Safaricom will abide by court ruling on Skiza payments - Collymore

Safaricom chief executive Bob Collymore during the release of full-year financial results in Nairobi yesterday /ENOS TECHE
Safaricom chief executive Bob Collymore during the release of full-year financial results in Nairobi yesterday /ENOS TECHE

Safaricom CEO Bob Collymore has said the telecommunications firm will abide by the Malindi court judgment on Skiza payments that was

delivered on November 1.

Artistes and Premium Rate Service Providers scored a major victory after a judge ruled that a section of the Copyright Act is unconstitutional.

Justice Said Chitembwe also ruled that independent artistes and other producers cannot be compelled to join an association not of their choice.

This means the two complainants in the case cannot be forced to receive their royalties through a Collective Management Organisation yet they have no dealings with it.

In a statement on Thursday, Collymore asked all parties involved in the dispute

to seek clarity on the matter and settle on an acceptable payment structure.

The parties include

artistes, CMOs and Content Service Providers (CSPs). CMOs include the Music Copyright Society of Kenya, Kenya Association of Music Producers and Performances Rights Society of Kenya.

"We remain committed to working with all industry stakeholders," noted the chief executive.

"The ruling also directs that Safaricom pay royalties from Skiza - our music download platform - directly to content service providers."

Collymore noted that the Malindi ruling contradicted a May 11 judgment by the Nairobi High Court under Petition Number 317 of 2015.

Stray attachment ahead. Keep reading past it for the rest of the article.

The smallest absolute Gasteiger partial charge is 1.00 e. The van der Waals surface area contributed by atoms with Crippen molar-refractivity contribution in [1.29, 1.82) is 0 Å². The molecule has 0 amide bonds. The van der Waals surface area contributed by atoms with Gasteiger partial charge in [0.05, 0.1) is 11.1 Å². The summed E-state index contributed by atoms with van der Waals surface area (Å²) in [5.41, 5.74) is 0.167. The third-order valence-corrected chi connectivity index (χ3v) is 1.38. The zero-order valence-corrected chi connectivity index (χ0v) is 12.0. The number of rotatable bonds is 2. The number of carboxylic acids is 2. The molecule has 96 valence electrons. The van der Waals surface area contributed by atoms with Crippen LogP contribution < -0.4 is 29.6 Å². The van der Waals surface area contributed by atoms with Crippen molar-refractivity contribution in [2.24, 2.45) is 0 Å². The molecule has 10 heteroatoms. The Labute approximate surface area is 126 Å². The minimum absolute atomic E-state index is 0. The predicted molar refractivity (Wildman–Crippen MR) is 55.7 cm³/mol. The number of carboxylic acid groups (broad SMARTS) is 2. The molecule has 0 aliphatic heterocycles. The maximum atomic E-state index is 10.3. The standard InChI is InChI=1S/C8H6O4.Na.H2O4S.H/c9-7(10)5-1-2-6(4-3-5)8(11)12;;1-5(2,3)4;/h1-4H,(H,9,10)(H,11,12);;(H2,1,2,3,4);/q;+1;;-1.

The court ordered Safaricom to pay artistes' royalties through CMOs, effectively affirming Section 30A.

The CEO said his company

entered an agreement with CMOs in line with this ruling and after consulting

industry stakeholders.

"To date, under this agreement, we have paid out more than Sh325 million," he said.

Since 2008, Safaricom has been operating a portal called Skiza Tunes, used to download digital music content by its subscribers. The music is uploaded in form of caller ring back tones through the portal.

All was well until August 2015, when Safaricom signed an agreement with the Music Copyright Society of Kenya and CMOs, binding itself to channel artistes’ royalties through the CMOs.

But the two musicians - Mercy King’oo and Lydia Nyiva

- said they were

not members of CMOs and did not intend to join any one of them.

The caller ring back tones are in the category of performance rights, which the CMOs are not allowed to handle.

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